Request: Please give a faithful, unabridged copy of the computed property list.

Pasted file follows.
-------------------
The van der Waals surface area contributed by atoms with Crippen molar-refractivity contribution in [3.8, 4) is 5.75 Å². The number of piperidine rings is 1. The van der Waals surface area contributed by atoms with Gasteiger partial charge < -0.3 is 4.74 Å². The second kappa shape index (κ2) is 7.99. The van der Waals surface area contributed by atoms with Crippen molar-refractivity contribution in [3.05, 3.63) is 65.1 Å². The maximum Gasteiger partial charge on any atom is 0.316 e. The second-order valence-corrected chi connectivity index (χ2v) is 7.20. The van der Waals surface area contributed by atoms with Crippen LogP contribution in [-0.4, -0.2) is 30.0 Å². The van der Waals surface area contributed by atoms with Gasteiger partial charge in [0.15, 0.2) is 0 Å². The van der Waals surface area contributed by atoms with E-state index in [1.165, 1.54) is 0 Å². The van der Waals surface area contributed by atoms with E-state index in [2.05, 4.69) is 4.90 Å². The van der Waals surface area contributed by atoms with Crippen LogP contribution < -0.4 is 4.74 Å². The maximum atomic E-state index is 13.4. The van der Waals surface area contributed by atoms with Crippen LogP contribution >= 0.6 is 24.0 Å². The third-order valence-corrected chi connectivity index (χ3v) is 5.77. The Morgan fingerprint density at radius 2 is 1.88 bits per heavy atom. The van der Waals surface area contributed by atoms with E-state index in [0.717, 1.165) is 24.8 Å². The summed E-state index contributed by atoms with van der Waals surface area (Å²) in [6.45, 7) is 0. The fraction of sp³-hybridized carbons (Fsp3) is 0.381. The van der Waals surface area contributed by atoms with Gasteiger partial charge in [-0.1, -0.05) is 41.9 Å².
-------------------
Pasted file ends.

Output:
The van der Waals surface area contributed by atoms with Crippen molar-refractivity contribution in [3.8, 4) is 5.75 Å². The number of piperidine rings is 1. The van der Waals surface area contributed by atoms with Gasteiger partial charge < -0.3 is 4.74 Å². The second kappa shape index (κ2) is 7.99. The van der Waals surface area contributed by atoms with Crippen molar-refractivity contribution in [3.05, 3.63) is 65.1 Å². The maximum Gasteiger partial charge on any atom is 0.316 e. The second-order valence-corrected chi connectivity index (χ2v) is 7.20. The van der Waals surface area contributed by atoms with Crippen LogP contribution in [-0.4, -0.2) is 30.0 Å². The van der Waals surface area contributed by atoms with Gasteiger partial charge in [0.15, 0.2) is 0 Å². The van der Waals surface area contributed by atoms with E-state index in [1.165, 1.54) is 0 Å². The van der Waals surface area contributed by atoms with E-state index in [2.05, 4.69) is 4.90 Å². The van der Waals surface area contributed by atoms with Crippen LogP contribution < -0.4 is 4.74 Å². The maximum atomic E-state index is 13.4. The van der Waals surface area contributed by atoms with Crippen LogP contribution >= 0.6 is 24.0 Å². The third-order valence-corrected chi connectivity index (χ3v) is 5.77. The Morgan fingerprint density at radius 2 is 1.88 bits per heavy atom. The van der Waals surface area contributed by atoms with E-state index in [0.717, 1.165) is 24.8 Å². The summed E-state index contributed by atoms with van der Waals surface area (Å²) in [6.45, 7) is 0. The fraction of sp³-hybridized carbons (Fsp3) is 0.381. The van der Waals surface area contributed by atoms with Gasteiger partial charge in [-0.1, -0.05) is 41.9 Å².